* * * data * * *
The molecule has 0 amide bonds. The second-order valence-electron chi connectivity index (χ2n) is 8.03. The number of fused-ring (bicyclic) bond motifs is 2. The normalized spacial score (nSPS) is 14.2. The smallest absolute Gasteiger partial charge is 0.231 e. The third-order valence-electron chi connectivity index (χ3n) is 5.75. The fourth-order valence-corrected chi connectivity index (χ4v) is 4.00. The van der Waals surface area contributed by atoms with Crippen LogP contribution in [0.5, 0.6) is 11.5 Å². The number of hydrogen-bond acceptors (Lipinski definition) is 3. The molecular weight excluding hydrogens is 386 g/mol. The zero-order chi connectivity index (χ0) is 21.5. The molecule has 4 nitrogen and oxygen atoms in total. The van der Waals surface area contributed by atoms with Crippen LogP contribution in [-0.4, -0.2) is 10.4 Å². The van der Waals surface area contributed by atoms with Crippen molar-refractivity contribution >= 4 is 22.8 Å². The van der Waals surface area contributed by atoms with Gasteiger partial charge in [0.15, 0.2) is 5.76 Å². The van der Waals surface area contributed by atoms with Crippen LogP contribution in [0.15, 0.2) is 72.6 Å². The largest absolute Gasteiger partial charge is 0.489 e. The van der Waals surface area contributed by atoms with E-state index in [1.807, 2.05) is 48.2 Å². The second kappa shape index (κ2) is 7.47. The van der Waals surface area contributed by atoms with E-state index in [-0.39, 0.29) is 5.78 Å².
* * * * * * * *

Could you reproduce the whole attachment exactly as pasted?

The molecule has 0 amide bonds. The second-order valence-electron chi connectivity index (χ2n) is 8.03. The number of fused-ring (bicyclic) bond motifs is 2. The normalized spacial score (nSPS) is 14.2. The smallest absolute Gasteiger partial charge is 0.231 e. The third-order valence-electron chi connectivity index (χ3n) is 5.75. The fourth-order valence-corrected chi connectivity index (χ4v) is 4.00. The van der Waals surface area contributed by atoms with Crippen LogP contribution in [0.5, 0.6) is 11.5 Å². The number of hydrogen-bond acceptors (Lipinski definition) is 3. The molecular weight excluding hydrogens is 386 g/mol. The zero-order chi connectivity index (χ0) is 21.5. The molecule has 4 nitrogen and oxygen atoms in total. The van der Waals surface area contributed by atoms with Crippen LogP contribution in [-0.4, -0.2) is 10.4 Å². The van der Waals surface area contributed by atoms with Crippen molar-refractivity contribution >= 4 is 22.8 Å². The van der Waals surface area contributed by atoms with Gasteiger partial charge in [0.15, 0.2) is 5.76 Å². The van der Waals surface area contributed by atoms with Crippen LogP contribution in [0.15, 0.2) is 72.6 Å². The largest absolute Gasteiger partial charge is 0.489 e. The van der Waals surface area contributed by atoms with E-state index in [1.807, 2.05) is 48.2 Å². The second kappa shape index (κ2) is 7.47. The van der Waals surface area contributed by atoms with E-state index in [-0.39, 0.29) is 5.78 Å².